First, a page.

John was baptizing with water for repentance; but Jesus did not need to repent. Rather, he took the water baptism for repentance (practiced by others, not just John) and the covenant sign of circumcision and transformed the old signs into a new one signifying all that he was going to do for us: undergo judgment, be the conduit of God’s mercy, bring resurrection and life, and usher in the Holy Spirit. Jesus did the same transformation with the Old Covenant memorial meal, the Passover meal. That was a ritual used to tell the story of the bondage and slavery of God’s people and God’s deliverance through a mediator and savior in Moses. At the Last Supper, Jesus likewise took that memorial meal (he and the disciples were celebrating Passover) and he transformed the old signs into a new one signifying all that he was going to do for us: his body and blood broken and shed that we might be delivered from slavery and bondage into new life.

Baptism is also a sign of identity; after Jesus’ baptism, God identifies Jesus: “This is my beloved Son, in whom I am well-pleased.” And the promised Holy Spirit (again symbolized in the water) appears as a dove, further identifying and validating Jesus as God’s Son and the Messiah.

Repentance Re-framed

In a nutshell, our baptism identifies us as God’s people – the covenant people, the people of God’s promise. Baptism apart from Jesus would be terrifying – judgment for our own sins; we could not bear it. Our only hope is in Jesus, that he has gone before us and done what we could not and cannot do. And yet, we benefit from his faithfulness. We reap the benefits of his obedience. And so, though we have not yet died or faced God’s judgment or been resurrected from the dead, we can anticipate those things because the one who died for us has also lived for us.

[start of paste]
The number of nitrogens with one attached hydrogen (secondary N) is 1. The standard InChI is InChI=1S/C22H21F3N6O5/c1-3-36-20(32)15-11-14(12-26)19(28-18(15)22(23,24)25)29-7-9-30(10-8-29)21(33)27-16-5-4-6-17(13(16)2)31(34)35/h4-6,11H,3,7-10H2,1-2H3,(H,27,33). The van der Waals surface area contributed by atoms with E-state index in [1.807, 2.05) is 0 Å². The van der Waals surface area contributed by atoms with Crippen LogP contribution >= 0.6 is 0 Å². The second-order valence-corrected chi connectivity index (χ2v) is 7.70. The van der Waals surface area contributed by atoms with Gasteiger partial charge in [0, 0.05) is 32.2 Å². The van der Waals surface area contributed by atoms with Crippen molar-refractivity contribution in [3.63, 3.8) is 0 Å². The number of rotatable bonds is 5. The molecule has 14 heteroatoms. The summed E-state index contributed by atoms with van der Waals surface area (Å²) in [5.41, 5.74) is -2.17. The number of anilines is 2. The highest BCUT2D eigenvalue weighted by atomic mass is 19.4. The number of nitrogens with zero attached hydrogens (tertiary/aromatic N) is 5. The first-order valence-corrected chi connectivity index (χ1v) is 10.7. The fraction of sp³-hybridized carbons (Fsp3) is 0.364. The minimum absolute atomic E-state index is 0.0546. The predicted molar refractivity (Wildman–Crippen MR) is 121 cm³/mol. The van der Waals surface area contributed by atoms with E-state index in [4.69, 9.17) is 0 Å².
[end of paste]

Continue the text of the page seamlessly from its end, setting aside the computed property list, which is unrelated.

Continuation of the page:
It’s like the engagement ring: the ring is not marriage… it looks forward to and points to a marriage. For us, baptism doesn’t save; turning to Jesus saves. In baptism we identify ourselves with him. We turn, not to our own righteousness, but to his righteousness. We re-orient ourselves, not because of our faithfulness, but because of his faithfulness. With Jesus, our repentance is RE-FRAMED.

This is Good News for us and why repentance need not be a scary word. Repentance isn’t “turn or burn”; it doesn’t mean to grind you down precisely because it does not mean you are responsible for your own salvation. (To be fair to John the Baptist, this was not his message either!) What John proclaimed in faith, Jesus embodied and made real: God’s promises are good, God’s mercy and provision is real, and Jesus is all of this: mercy, life, and hope.

So I do joyfully declare, “Repent!” – inviting you to trust in Jesus to go before us and lead us where only he can. Amen.

Some Music Used

  • He Saved Us to Show His Glory (Tommy Walker)
  • Yet Not I but Christ through Me (City Alight)
  • Spirit of God Who Dwells Within My Heart
  • OFFERTORY: Long Before You Were Made (Austell/Dawson) – audio player below